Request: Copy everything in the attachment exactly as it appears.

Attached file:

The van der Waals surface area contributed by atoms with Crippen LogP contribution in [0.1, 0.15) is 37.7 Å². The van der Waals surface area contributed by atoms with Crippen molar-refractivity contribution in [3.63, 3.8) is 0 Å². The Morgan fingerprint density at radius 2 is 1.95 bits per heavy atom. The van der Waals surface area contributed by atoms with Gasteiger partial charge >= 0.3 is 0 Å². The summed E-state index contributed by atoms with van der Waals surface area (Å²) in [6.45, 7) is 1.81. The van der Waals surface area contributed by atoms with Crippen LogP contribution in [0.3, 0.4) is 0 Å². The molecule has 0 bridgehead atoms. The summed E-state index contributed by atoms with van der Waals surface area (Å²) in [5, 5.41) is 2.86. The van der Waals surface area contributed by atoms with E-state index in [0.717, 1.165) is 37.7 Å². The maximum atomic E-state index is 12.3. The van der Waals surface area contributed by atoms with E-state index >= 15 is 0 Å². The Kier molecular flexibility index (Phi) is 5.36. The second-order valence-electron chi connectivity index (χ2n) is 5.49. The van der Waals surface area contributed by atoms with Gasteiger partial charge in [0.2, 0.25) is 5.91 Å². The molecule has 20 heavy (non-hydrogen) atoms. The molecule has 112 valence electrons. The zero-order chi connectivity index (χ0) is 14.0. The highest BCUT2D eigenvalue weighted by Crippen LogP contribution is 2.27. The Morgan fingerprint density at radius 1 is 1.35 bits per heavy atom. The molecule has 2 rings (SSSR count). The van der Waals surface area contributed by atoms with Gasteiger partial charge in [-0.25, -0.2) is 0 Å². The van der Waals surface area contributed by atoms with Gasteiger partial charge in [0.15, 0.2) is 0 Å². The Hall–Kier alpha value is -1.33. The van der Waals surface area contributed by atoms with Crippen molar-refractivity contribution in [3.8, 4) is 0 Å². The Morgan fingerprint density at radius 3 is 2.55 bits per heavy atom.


The van der Waals surface area contributed by atoms with Crippen LogP contribution in [0.1, 0.15) is 37.7 Å². The van der Waals surface area contributed by atoms with Crippen molar-refractivity contribution in [3.63, 3.8) is 0 Å². The Morgan fingerprint density at radius 2 is 1.95 bits per heavy atom. The van der Waals surface area contributed by atoms with Gasteiger partial charge >= 0.3 is 0 Å². The summed E-state index contributed by atoms with van der Waals surface area (Å²) in [6.45, 7) is 1.81. The van der Waals surface area contributed by atoms with Crippen LogP contribution in [0.3, 0.4) is 0 Å². The molecule has 0 bridgehead atoms. The summed E-state index contributed by atoms with van der Waals surface area (Å²) in [5, 5.41) is 2.86. The van der Waals surface area contributed by atoms with E-state index in [0.717, 1.165) is 37.7 Å². The maximum atomic E-state index is 12.3. The van der Waals surface area contributed by atoms with E-state index >= 15 is 0 Å². The Kier molecular flexibility index (Phi) is 5.36. The second-order valence-electron chi connectivity index (χ2n) is 5.49. The van der Waals surface area contributed by atoms with Gasteiger partial charge in [0.2, 0.25) is 5.91 Å². The molecule has 20 heavy (non-hydrogen) atoms. The molecule has 112 valence electrons. The zero-order chi connectivity index (χ0) is 14.0. The highest BCUT2D eigenvalue weighted by Crippen LogP contribution is 2.27. The Morgan fingerprint density at radius 1 is 1.35 bits per heavy atom. The molecule has 2 rings (SSSR count). The van der Waals surface area contributed by atoms with Gasteiger partial charge in [-0.25, -0.2) is 0 Å². The van der Waals surface area contributed by atoms with Gasteiger partial charge in [0.15, 0.2) is 0 Å². The Hall–Kier alpha value is -1.33. The van der Waals surface area contributed by atoms with Crippen molar-refractivity contribution in [3.8, 4) is 0 Å². The Morgan fingerprint density at radius 3 is 2.55 bits per heavy atom.